A Doctor’s View of the New mRNA Vaccines

It’s important to know both what we know about the new vaccines and what we don’t know.

I’ve practiced for 35 years. I am always honest with my patients, even if conversations are difficult or confrontational. I will also be honest about saying “I don’t know.” This happens when a diagnosis is not readily apparent or when there are limits to the help I can give. With the passage of time, I’ve learned that what we don’t know about medicine outweighs what we do know.

I’ve always been a proponent of older, more established vaccines. However, they are imperfect and, like all medical treatments, can have side effects. Unfortunately, in the conversation about the new COVID-19 vaccines, the tenets of honesty and a willingness to admit ignorance are being compromised.

Operation Warp Speed was remarkable, but it leaves an uncomfortable question: Is it a good thing to rush a vaccine (or medicine) to the public without the usual safeguards? Operation Warp Speed might be a great business objective or military goal, but is it great for a medical treatment?

The pharmaceutical industry, government health authorities, and the media insist the new vaccines are safe and effective. While the initial results are promising, this is not the whole truth. Both honesty and acknowledging ignorance require answering a few questions.

What do we know about the new TYPE of vaccine being given?

Pfizer and Moderna were the first COVID-19 vaccines to be approved. Both use a new technology called mRNA vaccine, which has never been broadly given to a human population to prevent any disease.

Let that sink in for a moment.

All previous vaccines take a weakened virus or a piece of the virus and inject it into humans to induce an immune response sufficient to prevent a disease. Pfizer’s and Moderna’s vaccines inject mRNA, which is a protein code that instructs the body to make a part of COVID-19’s spike protein that will then induce an immune response.

Our bodies daily use our own mRNA to carry instructions from DNA to make various proteins the body uses. While this new vaccine science sounds intriguing, it has never been tried in humans in this scope. It may be a breathtaking scientific advancement heralding a new path for all vaccines. It may also be less effective or have currently unknown side effects.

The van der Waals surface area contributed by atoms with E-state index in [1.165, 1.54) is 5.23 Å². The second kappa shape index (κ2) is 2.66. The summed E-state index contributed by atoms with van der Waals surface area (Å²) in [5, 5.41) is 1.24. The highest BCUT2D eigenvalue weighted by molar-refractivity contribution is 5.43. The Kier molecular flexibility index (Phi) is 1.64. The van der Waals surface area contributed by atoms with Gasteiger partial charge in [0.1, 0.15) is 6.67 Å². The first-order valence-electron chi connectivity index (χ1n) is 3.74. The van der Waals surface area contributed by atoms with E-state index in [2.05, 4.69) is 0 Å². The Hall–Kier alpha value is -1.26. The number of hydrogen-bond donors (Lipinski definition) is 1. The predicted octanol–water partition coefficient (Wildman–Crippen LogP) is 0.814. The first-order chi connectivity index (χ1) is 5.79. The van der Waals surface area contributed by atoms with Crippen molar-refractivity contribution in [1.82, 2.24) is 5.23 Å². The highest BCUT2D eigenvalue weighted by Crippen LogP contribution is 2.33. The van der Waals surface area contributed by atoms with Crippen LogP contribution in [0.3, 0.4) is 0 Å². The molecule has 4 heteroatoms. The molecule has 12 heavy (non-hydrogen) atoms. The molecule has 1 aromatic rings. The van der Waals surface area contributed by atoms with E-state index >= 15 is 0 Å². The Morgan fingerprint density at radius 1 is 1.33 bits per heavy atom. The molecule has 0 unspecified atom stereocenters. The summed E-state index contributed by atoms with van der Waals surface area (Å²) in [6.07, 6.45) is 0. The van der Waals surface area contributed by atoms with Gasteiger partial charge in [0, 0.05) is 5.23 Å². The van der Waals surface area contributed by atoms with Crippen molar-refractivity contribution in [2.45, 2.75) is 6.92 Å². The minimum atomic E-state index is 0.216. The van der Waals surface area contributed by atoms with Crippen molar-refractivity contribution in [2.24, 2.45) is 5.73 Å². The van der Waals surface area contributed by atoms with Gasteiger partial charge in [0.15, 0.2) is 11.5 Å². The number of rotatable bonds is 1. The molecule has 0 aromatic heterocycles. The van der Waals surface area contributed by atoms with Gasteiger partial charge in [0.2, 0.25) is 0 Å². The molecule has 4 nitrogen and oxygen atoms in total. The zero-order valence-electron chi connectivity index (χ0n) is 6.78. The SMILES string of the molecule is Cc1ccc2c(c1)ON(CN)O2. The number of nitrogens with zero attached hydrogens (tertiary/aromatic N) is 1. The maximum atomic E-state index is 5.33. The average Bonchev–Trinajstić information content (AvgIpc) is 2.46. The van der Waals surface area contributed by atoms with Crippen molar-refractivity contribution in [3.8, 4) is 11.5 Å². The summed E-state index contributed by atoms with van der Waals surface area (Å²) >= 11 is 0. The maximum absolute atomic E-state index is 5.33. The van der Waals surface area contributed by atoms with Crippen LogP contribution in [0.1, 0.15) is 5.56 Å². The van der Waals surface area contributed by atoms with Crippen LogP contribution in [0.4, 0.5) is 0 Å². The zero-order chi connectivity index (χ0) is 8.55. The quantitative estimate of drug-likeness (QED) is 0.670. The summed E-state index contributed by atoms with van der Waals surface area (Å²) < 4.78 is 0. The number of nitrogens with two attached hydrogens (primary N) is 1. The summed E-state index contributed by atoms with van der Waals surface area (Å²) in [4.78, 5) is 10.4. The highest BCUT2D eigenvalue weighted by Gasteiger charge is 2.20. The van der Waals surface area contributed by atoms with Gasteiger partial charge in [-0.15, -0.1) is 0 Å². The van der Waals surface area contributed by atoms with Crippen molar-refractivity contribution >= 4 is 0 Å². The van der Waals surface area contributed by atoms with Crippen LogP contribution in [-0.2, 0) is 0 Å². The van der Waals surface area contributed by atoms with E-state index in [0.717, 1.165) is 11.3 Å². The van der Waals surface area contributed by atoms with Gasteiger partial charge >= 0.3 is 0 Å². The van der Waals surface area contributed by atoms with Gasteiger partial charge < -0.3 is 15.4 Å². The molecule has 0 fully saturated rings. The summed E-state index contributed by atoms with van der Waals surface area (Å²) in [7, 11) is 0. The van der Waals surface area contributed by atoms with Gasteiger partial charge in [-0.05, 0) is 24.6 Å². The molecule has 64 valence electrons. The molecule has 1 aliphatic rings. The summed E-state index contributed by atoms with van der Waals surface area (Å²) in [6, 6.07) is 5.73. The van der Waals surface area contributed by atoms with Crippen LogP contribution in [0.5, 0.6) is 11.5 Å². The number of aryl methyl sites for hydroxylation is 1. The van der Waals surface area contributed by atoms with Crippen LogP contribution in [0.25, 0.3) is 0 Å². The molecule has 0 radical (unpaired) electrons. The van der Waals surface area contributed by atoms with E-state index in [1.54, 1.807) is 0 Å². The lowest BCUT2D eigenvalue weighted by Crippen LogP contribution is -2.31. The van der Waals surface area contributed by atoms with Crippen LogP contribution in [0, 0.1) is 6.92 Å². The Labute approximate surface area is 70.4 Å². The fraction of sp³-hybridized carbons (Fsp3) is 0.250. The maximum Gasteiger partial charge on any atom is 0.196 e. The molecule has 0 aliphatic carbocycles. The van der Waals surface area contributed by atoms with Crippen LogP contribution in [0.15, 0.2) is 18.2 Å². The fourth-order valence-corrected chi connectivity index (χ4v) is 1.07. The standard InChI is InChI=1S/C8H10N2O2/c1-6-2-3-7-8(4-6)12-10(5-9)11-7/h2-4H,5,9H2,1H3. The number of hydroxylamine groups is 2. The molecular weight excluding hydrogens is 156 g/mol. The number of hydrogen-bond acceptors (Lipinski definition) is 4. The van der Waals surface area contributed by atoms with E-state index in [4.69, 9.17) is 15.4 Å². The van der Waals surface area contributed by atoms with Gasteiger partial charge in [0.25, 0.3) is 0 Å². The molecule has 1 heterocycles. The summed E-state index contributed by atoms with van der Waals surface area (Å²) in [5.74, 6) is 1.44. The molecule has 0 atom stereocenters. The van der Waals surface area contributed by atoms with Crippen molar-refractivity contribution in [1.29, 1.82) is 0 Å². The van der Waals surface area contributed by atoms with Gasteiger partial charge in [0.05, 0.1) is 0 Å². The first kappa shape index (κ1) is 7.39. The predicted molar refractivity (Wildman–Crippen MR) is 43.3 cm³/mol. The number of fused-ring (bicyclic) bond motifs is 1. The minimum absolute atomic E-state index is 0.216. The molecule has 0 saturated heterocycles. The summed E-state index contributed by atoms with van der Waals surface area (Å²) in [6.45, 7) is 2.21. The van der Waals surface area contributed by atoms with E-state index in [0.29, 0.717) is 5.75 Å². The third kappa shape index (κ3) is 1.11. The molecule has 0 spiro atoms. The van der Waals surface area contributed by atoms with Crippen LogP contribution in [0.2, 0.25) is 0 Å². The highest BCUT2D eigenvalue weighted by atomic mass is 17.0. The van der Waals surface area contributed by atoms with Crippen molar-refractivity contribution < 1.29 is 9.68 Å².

Is the mRNA vaccine for COVID-19 safe?

So far, the limited study of the vaccines approved for emergency use (one major study for each vaccine approved) has shown some short-term side effects. The vaccine is a two-shot series and side effects were prominent after the second shot. Side effects were more common if the recipient was younger than 65 years old.

Side effects

The injection site has usually gone away in 4-5 days. The other side effects resolve, on average, in 2-3 days.

Early reports after giving the vaccine have also included allergic reactions ranging from mild to a few cases of anaphylaxis (serious allergic reaction). Allergy may be to mRNA itself or the lipid nanoparticles/PEG vehicle it is housed in. The long-term side effects are not currently known, as the main study length and follow up have only been four months.

Is the mRNA vaccine effective?

In the main study from Pfizer’s vaccine, 8/17,000 patients got symptomatic COVID-19 in the treatment group during the short follow up. In the placebo group, 162/17,000 patients got symptomatic COVID-19 during the study time. There was also a trend towards those getting the vaccine having a less severe disease and needing less hospitalization.

The Moderna study had 30,000 patients split into treatment and placebo arms. In the vaccine group, 11/15,000 patients came down with COVID-19. In the placebo group, 185/15,000 patients came down with COVID-19.

It was hard to ascertain death avoidance in these small studies. However, the two initial studies are favorable and show a 95% efficacy. Now that more information about the studies is known, Peter Doshi, associate editor of the British Medical Journal, wrote an editorial that the true efficacy may be much lower because the study excluded people with COVID-19 symptoms but a negative test and other factors.

How long does immunity last?

This is unknown. Injected mRNA goes away in days, but it is thought that the immune response will be long lasting. Whether patients will need boosters at some point is not known.